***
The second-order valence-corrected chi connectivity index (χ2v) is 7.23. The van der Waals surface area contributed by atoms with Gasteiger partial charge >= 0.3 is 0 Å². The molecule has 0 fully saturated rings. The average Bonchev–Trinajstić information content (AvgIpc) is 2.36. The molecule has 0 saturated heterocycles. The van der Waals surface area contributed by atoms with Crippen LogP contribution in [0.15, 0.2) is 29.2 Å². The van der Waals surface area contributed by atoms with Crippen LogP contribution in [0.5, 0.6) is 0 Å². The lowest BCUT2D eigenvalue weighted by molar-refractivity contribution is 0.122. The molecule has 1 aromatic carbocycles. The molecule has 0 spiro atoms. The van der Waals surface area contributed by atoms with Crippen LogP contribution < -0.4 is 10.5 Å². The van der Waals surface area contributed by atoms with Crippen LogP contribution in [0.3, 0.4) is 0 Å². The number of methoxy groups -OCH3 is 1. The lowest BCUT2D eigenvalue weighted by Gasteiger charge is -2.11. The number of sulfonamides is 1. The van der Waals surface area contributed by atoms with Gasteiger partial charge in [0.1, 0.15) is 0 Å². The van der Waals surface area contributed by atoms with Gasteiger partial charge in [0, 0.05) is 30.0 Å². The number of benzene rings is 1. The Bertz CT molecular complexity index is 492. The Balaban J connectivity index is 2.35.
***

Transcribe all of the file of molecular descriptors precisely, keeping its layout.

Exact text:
The second-order valence-corrected chi connectivity index (χ2v) is 7.23. The van der Waals surface area contributed by atoms with Gasteiger partial charge >= 0.3 is 0 Å². The molecule has 0 fully saturated rings. The average Bonchev–Trinajstić information content (AvgIpc) is 2.36. The molecule has 0 saturated heterocycles. The van der Waals surface area contributed by atoms with Crippen LogP contribution in [0.15, 0.2) is 29.2 Å². The van der Waals surface area contributed by atoms with Crippen LogP contribution in [0.5, 0.6) is 0 Å². The lowest BCUT2D eigenvalue weighted by molar-refractivity contribution is 0.122. The molecule has 1 aromatic carbocycles. The molecule has 0 spiro atoms. The van der Waals surface area contributed by atoms with Crippen LogP contribution < -0.4 is 10.5 Å². The van der Waals surface area contributed by atoms with Crippen LogP contribution in [0.3, 0.4) is 0 Å². The number of methoxy groups -OCH3 is 1. The lowest BCUT2D eigenvalue weighted by Gasteiger charge is -2.11. The number of sulfonamides is 1. The van der Waals surface area contributed by atoms with Gasteiger partial charge in [0.1, 0.15) is 0 Å². The van der Waals surface area contributed by atoms with Gasteiger partial charge in [0, 0.05) is 30.0 Å². The number of benzene rings is 1. The Bertz CT molecular complexity index is 492. The Balaban J connectivity index is 2.35.